At the moment there are, two Arbitration Acts being used in Malaysia, being the Arbitration Act 1952 which is based on the English Arbitration Act of 1889 together with the 2005 Arbitration Act which is largely based on the Model Law and the New Zealand Arbitration Act of 1969. The 1952 Act applies to arbitrations […]

Was Malaysian Judgment Plagiarised ?

It was reported in the Star Newspaper on Tuesday 21st February 2012 that lawyers V.K. Lingam & Co did on the 13th February 2012 file an application seeking an order to re-hear two appeals by a new panel of Federal Court judges in the case involving KJCF claiming that the judgment contained fifty paragraphs which were plagiarised form an earlier judgment. A full report is available to read at the newspapers link below:

We have not seen the judgment in question or the earlier judgment on which it has been claimed the judge plagiarised his judgment from, however the story does raise some interesting questions. It may be that the Judge leading the panel did reproduced some of the earlier judgement after finding that he concurred with it, but it appears that by doing so he may have omitted to consider the written submissions submitted in July 2011 according to the news article. In doing so the lawyer is putting forward the argument that ‘the minds of the judges were closed to a fair and impartial consideration of the applicants’ case and demonstrates no reasoning process by the Bench.’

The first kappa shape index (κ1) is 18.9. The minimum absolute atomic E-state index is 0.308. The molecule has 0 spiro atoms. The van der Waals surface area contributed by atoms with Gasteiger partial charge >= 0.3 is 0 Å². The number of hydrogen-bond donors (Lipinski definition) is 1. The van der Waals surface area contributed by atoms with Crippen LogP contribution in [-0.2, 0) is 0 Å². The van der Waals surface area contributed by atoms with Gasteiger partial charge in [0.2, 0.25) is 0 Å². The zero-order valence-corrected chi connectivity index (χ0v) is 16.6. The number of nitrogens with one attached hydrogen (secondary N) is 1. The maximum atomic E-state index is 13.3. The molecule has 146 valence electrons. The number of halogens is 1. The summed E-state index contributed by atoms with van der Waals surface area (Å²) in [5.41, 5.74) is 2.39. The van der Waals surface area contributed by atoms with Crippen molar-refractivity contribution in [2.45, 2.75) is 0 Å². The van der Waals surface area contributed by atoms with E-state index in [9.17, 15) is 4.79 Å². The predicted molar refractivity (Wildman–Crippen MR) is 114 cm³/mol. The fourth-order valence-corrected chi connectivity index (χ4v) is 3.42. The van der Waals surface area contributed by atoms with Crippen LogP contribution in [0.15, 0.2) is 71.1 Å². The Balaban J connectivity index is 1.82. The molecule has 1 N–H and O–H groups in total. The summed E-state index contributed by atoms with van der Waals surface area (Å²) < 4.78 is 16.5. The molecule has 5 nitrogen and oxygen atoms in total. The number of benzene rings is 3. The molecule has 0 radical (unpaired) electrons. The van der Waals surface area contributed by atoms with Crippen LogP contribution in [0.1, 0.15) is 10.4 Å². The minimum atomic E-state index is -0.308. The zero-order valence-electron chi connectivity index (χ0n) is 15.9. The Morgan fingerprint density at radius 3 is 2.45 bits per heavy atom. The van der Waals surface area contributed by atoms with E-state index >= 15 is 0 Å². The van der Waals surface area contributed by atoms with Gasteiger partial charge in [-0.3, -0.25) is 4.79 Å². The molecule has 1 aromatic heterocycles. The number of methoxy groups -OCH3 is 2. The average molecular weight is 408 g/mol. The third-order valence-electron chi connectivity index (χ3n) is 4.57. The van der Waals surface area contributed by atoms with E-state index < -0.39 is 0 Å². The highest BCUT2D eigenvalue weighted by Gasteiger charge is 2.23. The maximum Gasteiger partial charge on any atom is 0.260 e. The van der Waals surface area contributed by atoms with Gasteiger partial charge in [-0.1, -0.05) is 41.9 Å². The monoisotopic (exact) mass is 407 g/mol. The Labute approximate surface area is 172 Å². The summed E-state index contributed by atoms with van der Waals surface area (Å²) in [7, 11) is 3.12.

In the event that it is demonstrated that the Judgment is indeed an amended version of the earlier judgment and fails to take account of any new evidence or submissions it is clearly wrong and risks seriously weaken the public’s perception of the Judicial system.

Malaysian Laws and Regulations in Respect of Construction and Related Activities

The MALCONLAW site has a large collection of Laws, Acts and Regulations applicable to the Construction Industry. A selection of these are shown below and are provided as a FREE resource to the site visitors.

Domestic (Malaysian) Judgments on Malaysian Construction and Contract Law

Malaysian Judgments

The following Domestic (Malaysian) Judgments are already included on our site. Please visit where you will get a brief overview of the judgment and its relevance together with being able to read the complete judgment. It’s FREE.

To All Users of Malaysian Construction and Contract Law

We have noted that many visitors to the site hit the home page and then leave we assume this is because they don’t find what they are looking for. May we please request that if you’re looking for a particular subject or article that you use the search function on the main page. this is not an internet search but a simple search of the site. We don’t use false key words or CEO to attract visitors we are a small site and we pride ourselves in only providing information relevant to Construction and Contract Law thus we hope that all visitors will use the search function to find the article/download/news items which they are looking for.

Thank you we are always striving to improve and all comments are welcome.